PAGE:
For the murders of a human rights attorney, his client, and a taxi driver, a former Kenyan policeman, Frederick Leliman was given the death penalty on Friday.
In one of several instances of alleged police brutality and extrajudicial killings in Kenya, Frederick Leliman and three others were found guilty of the murders in 2016.
A motorcycle taxi driver who was suing Leliman for shooting him at a traffic checkpoint was being represented by attorney Willie Kimani. Later, Leliman began to intimidate and threaten the man.
The bodies of Kimani, his client Josephat Mwendwa and taxi driver Joseph Muiruri were discovered in the Ol-Donyo Sabuk River, in the east of the country, days after they were reported missing.
Evidence produced in court showed that the three were abducted after a court session on June 22, 2016, were briefly locked up and then were taken out and murdered in an open field. Their bodies were discovered on July 1.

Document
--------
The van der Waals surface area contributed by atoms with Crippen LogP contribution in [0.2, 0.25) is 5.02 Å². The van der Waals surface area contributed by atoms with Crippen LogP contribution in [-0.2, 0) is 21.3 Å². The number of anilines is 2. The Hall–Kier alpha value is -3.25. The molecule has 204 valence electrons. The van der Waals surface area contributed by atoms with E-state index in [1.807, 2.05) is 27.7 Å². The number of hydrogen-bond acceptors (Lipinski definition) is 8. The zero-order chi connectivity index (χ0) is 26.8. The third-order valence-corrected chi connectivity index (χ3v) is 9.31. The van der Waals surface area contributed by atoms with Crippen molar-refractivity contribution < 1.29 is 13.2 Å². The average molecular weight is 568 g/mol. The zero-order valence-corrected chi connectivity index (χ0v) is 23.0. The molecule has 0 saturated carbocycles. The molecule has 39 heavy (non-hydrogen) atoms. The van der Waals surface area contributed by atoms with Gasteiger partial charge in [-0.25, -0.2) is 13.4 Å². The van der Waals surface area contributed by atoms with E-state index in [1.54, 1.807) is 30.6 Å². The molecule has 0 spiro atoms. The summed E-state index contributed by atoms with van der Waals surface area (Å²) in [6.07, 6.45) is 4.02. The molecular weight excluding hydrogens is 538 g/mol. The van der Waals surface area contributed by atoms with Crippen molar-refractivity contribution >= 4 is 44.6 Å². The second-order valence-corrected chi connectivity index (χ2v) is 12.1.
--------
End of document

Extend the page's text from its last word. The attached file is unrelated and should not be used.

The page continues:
Leliman was given a death sentence, while former officers Stephen Cheburet and Sylvia Wanjiku received sentences of 30 and 24 years, respectively, and police informer Peter Ngugi was jailed for 20 years. A fourth former police officer, Leonard Mwangi, was acquitted.
Those sentenced to death in Kenyan courts serve a life sentence. Kenya’s last execution was in 1987.
The four have 14 days to file an appeal.
The murders triggered a series of protests by lawyers and human rights defenders because Kenyan police have in the past been accused of brutality and extrajudicial killings but very few officers have been convicted.